I do remember being taken with the novelty of having the Doctor on the television and actually seeing him regenerate. That carried my interest for the rest of the episode. What has also got to be said though, was I wasn’t surprised when nothing else happened from there.
Thankfully, it wasn’t long after that when the Internet era came along (for me), and I could subscribe to certain web-sites and get reviews on episodes. Honestly, in the latter 90’s and early 00’s my interest in the character waned whilst my time was taken up with other things. I’d occasionally read this or that about him, but I wasn’t a die-hard fan who had to get everything Dr. Who related.
When 2005 came around and I came across the programme, it was a good time for me. I recall watching that first episode called Rose with my brother when he lived in Guildford. Someone recently said that if you watch the last Sylvester McCoy episode and then this episode you can tell it’s the same programme. Sure some of the basic standards had risen, but I can see the point.
What I love about the programme from that time in the early 90’s is what was maintained in the new series. That was a commitment to portraying a fascinating central character. I don’t think Eccleston did enough in the only season to place himself as a very good Doctor, but evidently he did enough to keep the programme on the air and pave the way for Tennant and Smith to excel.
They have indeed excelled thanks to the supervision of very good television writer-producers like Russell T. Davies and Steven Moffat. I keep watching it because it still tells a good story. It still has an intriguing central character.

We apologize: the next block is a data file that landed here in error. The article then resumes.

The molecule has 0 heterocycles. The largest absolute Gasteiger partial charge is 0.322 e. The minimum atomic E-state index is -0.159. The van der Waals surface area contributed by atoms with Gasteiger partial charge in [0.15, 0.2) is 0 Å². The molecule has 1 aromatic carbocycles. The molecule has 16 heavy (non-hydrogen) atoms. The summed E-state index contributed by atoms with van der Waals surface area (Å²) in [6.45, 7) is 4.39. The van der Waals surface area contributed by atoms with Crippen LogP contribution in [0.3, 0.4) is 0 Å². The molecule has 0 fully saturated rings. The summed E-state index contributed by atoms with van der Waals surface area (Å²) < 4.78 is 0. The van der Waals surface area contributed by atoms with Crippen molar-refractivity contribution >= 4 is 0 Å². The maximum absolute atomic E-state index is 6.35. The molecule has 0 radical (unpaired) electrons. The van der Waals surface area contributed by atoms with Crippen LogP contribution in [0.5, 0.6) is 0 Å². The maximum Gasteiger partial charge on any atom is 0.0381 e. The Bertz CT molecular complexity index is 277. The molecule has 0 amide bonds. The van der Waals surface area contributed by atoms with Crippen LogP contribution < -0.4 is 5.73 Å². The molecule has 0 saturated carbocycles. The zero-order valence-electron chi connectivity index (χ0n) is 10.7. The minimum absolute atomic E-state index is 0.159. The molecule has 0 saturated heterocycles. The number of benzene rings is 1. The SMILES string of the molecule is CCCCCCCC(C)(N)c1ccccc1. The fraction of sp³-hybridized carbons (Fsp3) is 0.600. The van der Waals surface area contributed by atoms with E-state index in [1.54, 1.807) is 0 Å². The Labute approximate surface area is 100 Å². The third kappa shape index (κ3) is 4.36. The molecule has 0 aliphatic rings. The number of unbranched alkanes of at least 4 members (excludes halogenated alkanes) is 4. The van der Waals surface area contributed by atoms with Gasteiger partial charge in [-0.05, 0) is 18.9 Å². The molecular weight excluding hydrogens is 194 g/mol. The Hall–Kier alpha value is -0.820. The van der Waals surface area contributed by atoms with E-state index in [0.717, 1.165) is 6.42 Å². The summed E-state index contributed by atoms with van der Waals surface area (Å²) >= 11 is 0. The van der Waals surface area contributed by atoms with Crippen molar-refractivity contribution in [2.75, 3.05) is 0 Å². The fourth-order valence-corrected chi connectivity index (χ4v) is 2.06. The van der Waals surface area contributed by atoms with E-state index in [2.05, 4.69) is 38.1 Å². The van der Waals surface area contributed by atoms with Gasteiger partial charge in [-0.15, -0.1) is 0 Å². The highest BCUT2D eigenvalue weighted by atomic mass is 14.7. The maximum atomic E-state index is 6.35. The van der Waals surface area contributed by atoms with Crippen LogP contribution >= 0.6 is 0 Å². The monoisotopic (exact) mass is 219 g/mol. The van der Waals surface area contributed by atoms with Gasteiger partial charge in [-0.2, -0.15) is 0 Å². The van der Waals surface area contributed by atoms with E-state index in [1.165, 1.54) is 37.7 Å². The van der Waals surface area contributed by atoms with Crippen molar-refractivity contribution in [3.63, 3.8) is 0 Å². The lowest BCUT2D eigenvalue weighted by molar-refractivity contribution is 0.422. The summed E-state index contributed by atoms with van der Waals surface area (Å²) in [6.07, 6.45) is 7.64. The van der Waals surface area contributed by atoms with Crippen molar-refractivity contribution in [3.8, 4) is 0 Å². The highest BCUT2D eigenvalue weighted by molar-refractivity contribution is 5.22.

Unique characteristics like the regeneration thing and the diversity of personalities that have makes the one renegade Time Lord worth me watching. The stories that it tells even from perspectives I disagree with also show the power that something that is ‘entertainment’ can subtly convey to those who watch it. A programme like Doctor Who is permission to explore such a range of creative expressions it far outstrips any of its rivals on television. The loyal fandom is also something that is compelling and the ability to hear different views on both old and new Doctor could keep me entertained for hours and hours.
The bottom line about why I like it is this – I like a good story. In its ups and downs the television programme that started in November 1963 told and continues to tell a good story. I hope it continues to do so for years to come.
C. L. J. Dryden
This is the final part of a three part series considering the role of the companions in the hit sci-fi programme Dr. Who as it celebrates its 50th anniversary. You can see my views on the companion in the first three Doctors by clicking here. Then go on to see what my views were on those that were with the Doctor from Leela through to Martha Jones by clicking here.
The outstanding companion of New Who is Donna. The relationship between her and the Tenth Doctor struck all the right notes. The comedy, the drama, all made the tragedy of how it ended for her all the more touching. It worked. Of all the companions, she was the one that you wanted to keep travelling most with the Doctor – though it’s a sign of good timing and scripting when you can see one depart where you wanted to see more.
Lots can be said about Amy Pond, but she was a strong companion who evidently grew as she travelled with the Doctor. The dynamic really worked, because it was no longer a love triangle when Rory came on board the TARDIS. Sure there were vestiges of it that seeped over from the end of series five to the beginning of series six, but by The Angels Take Manhattan, everything was as it should have been.